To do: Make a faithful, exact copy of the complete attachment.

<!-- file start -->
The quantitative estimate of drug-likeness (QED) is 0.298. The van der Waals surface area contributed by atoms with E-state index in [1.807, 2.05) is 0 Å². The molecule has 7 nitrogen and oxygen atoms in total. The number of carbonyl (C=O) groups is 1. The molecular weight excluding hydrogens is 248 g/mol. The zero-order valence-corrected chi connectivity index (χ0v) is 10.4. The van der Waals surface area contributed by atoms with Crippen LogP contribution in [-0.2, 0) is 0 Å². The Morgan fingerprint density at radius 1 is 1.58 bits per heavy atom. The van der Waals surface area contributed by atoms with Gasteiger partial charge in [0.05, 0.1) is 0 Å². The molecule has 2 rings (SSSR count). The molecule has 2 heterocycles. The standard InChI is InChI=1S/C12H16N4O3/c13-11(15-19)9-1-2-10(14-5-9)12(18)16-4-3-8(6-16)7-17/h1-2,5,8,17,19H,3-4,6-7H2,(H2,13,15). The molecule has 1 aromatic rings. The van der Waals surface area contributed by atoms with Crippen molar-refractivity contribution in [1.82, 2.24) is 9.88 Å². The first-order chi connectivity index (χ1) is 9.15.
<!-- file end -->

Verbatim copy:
The quantitative estimate of drug-likeness (QED) is 0.298. The van der Waals surface area contributed by atoms with E-state index in [1.807, 2.05) is 0 Å². The molecule has 7 nitrogen and oxygen atoms in total. The number of carbonyl (C=O) groups is 1. The molecular weight excluding hydrogens is 248 g/mol. The zero-order valence-corrected chi connectivity index (χ0v) is 10.4. The van der Waals surface area contributed by atoms with Crippen LogP contribution in [-0.2, 0) is 0 Å². The Morgan fingerprint density at radius 1 is 1.58 bits per heavy atom. The van der Waals surface area contributed by atoms with Gasteiger partial charge in [0.05, 0.1) is 0 Å². The molecule has 2 rings (SSSR count). The molecule has 2 heterocycles. The standard InChI is InChI=1S/C12H16N4O3/c13-11(15-19)9-1-2-10(14-5-9)12(18)16-4-3-8(6-16)7-17/h1-2,5,8,17,19H,3-4,6-7H2,(H2,13,15). The molecule has 1 aromatic rings. The van der Waals surface area contributed by atoms with Crippen molar-refractivity contribution in [1.82, 2.24) is 9.88 Å². The first-order chi connectivity index (χ1) is 9.15.